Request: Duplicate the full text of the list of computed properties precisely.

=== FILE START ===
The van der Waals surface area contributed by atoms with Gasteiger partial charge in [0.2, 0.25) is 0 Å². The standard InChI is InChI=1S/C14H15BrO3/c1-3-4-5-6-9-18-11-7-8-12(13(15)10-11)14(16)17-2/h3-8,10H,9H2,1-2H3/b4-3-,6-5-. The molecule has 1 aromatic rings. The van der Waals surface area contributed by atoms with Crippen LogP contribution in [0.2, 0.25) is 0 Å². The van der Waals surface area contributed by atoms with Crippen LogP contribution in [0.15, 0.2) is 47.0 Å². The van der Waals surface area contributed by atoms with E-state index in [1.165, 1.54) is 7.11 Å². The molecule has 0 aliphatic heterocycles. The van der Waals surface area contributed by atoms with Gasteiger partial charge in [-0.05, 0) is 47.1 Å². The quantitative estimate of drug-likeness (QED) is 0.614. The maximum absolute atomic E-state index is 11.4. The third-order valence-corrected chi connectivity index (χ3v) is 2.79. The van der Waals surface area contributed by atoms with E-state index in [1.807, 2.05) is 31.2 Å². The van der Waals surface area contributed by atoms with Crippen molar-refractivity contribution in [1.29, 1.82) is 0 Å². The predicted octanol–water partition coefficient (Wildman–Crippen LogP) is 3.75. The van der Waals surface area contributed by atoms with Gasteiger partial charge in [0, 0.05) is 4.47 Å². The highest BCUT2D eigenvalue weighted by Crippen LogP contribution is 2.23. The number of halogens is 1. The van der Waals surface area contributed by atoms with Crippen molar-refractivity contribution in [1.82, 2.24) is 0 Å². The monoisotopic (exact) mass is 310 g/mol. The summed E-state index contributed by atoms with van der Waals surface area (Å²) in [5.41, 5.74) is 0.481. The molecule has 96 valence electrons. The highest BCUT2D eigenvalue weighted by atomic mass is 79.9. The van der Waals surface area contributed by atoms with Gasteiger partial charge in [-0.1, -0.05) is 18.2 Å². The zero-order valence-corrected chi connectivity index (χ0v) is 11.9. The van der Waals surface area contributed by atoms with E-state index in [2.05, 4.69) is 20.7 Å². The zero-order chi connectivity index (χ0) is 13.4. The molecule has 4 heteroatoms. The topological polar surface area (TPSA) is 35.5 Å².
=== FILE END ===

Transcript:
The van der Waals surface area contributed by atoms with Gasteiger partial charge in [0.2, 0.25) is 0 Å². The standard InChI is InChI=1S/C14H15BrO3/c1-3-4-5-6-9-18-11-7-8-12(13(15)10-11)14(16)17-2/h3-8,10H,9H2,1-2H3/b4-3-,6-5-. The molecule has 1 aromatic rings. The van der Waals surface area contributed by atoms with Crippen LogP contribution in [0.2, 0.25) is 0 Å². The van der Waals surface area contributed by atoms with Crippen LogP contribution in [0.15, 0.2) is 47.0 Å². The van der Waals surface area contributed by atoms with E-state index in [1.165, 1.54) is 7.11 Å². The molecule has 0 aliphatic heterocycles. The van der Waals surface area contributed by atoms with Gasteiger partial charge in [-0.05, 0) is 47.1 Å². The quantitative estimate of drug-likeness (QED) is 0.614. The maximum absolute atomic E-state index is 11.4. The third-order valence-corrected chi connectivity index (χ3v) is 2.79. The van der Waals surface area contributed by atoms with E-state index in [1.807, 2.05) is 31.2 Å². The van der Waals surface area contributed by atoms with Crippen molar-refractivity contribution in [1.29, 1.82) is 0 Å². The predicted octanol–water partition coefficient (Wildman–Crippen LogP) is 3.75. The van der Waals surface area contributed by atoms with Gasteiger partial charge in [0, 0.05) is 4.47 Å². The highest BCUT2D eigenvalue weighted by Crippen LogP contribution is 2.23. The number of halogens is 1. The van der Waals surface area contributed by atoms with Crippen molar-refractivity contribution in [1.82, 2.24) is 0 Å². The monoisotopic (exact) mass is 310 g/mol. The summed E-state index contributed by atoms with van der Waals surface area (Å²) in [5.41, 5.74) is 0.481. The molecule has 96 valence electrons. The highest BCUT2D eigenvalue weighted by atomic mass is 79.9. The van der Waals surface area contributed by atoms with Gasteiger partial charge in [-0.1, -0.05) is 18.2 Å². The zero-order valence-corrected chi connectivity index (χ0v) is 11.9. The van der Waals surface area contributed by atoms with E-state index in [2.05, 4.69) is 20.7 Å². The zero-order chi connectivity index (χ0) is 13.4. The molecule has 4 heteroatoms. The topological polar surface area (TPSA) is 35.5 Å².